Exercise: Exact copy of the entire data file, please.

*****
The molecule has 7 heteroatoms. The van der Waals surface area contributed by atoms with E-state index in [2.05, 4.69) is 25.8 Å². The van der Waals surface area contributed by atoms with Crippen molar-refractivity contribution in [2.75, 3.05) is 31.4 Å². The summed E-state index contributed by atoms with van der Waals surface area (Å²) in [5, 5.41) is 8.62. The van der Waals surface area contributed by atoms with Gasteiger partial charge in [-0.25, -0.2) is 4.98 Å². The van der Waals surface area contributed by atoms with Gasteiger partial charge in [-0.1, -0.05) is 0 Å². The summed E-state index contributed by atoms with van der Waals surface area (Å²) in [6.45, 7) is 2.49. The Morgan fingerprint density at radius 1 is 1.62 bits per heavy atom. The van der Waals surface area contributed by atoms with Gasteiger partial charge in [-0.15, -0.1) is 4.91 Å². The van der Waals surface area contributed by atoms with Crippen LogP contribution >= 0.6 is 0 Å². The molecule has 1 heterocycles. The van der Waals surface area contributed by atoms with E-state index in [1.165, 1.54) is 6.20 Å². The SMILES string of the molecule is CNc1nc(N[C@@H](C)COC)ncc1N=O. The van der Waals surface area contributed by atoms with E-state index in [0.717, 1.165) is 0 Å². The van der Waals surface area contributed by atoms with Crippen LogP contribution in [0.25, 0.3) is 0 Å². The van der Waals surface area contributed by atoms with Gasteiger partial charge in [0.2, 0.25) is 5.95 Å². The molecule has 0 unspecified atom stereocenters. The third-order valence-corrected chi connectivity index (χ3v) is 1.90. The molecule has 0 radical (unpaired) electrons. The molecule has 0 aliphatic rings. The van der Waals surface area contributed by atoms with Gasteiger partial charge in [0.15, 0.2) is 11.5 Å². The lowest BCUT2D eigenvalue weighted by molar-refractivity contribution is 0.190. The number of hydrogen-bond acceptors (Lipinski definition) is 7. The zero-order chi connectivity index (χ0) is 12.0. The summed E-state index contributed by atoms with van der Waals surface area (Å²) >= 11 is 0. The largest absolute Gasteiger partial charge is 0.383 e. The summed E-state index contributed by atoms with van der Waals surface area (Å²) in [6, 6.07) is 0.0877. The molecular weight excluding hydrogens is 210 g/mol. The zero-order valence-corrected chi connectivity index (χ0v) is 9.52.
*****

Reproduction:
The molecule has 7 heteroatoms. The van der Waals surface area contributed by atoms with E-state index in [2.05, 4.69) is 25.8 Å². The van der Waals surface area contributed by atoms with Crippen molar-refractivity contribution in [2.75, 3.05) is 31.4 Å². The summed E-state index contributed by atoms with van der Waals surface area (Å²) in [5, 5.41) is 8.62. The van der Waals surface area contributed by atoms with Gasteiger partial charge in [-0.25, -0.2) is 4.98 Å². The van der Waals surface area contributed by atoms with Gasteiger partial charge in [-0.1, -0.05) is 0 Å². The summed E-state index contributed by atoms with van der Waals surface area (Å²) in [6.45, 7) is 2.49. The Morgan fingerprint density at radius 1 is 1.62 bits per heavy atom. The van der Waals surface area contributed by atoms with Gasteiger partial charge in [-0.15, -0.1) is 4.91 Å². The van der Waals surface area contributed by atoms with Crippen LogP contribution >= 0.6 is 0 Å². The molecule has 1 heterocycles. The van der Waals surface area contributed by atoms with E-state index in [1.165, 1.54) is 6.20 Å². The SMILES string of the molecule is CNc1nc(N[C@@H](C)COC)ncc1N=O. The van der Waals surface area contributed by atoms with E-state index in [0.717, 1.165) is 0 Å². The van der Waals surface area contributed by atoms with Crippen LogP contribution in [0.25, 0.3) is 0 Å². The van der Waals surface area contributed by atoms with Gasteiger partial charge in [0.2, 0.25) is 5.95 Å². The molecule has 0 unspecified atom stereocenters. The third-order valence-corrected chi connectivity index (χ3v) is 1.90. The molecule has 0 radical (unpaired) electrons. The molecule has 0 aliphatic rings. The van der Waals surface area contributed by atoms with Gasteiger partial charge in [0.15, 0.2) is 11.5 Å². The lowest BCUT2D eigenvalue weighted by molar-refractivity contribution is 0.190. The number of hydrogen-bond acceptors (Lipinski definition) is 7. The zero-order chi connectivity index (χ0) is 12.0. The summed E-state index contributed by atoms with van der Waals surface area (Å²) >= 11 is 0. The largest absolute Gasteiger partial charge is 0.383 e. The summed E-state index contributed by atoms with van der Waals surface area (Å²) in [6, 6.07) is 0.0877. The molecular weight excluding hydrogens is 210 g/mol. The zero-order valence-corrected chi connectivity index (χ0v) is 9.52.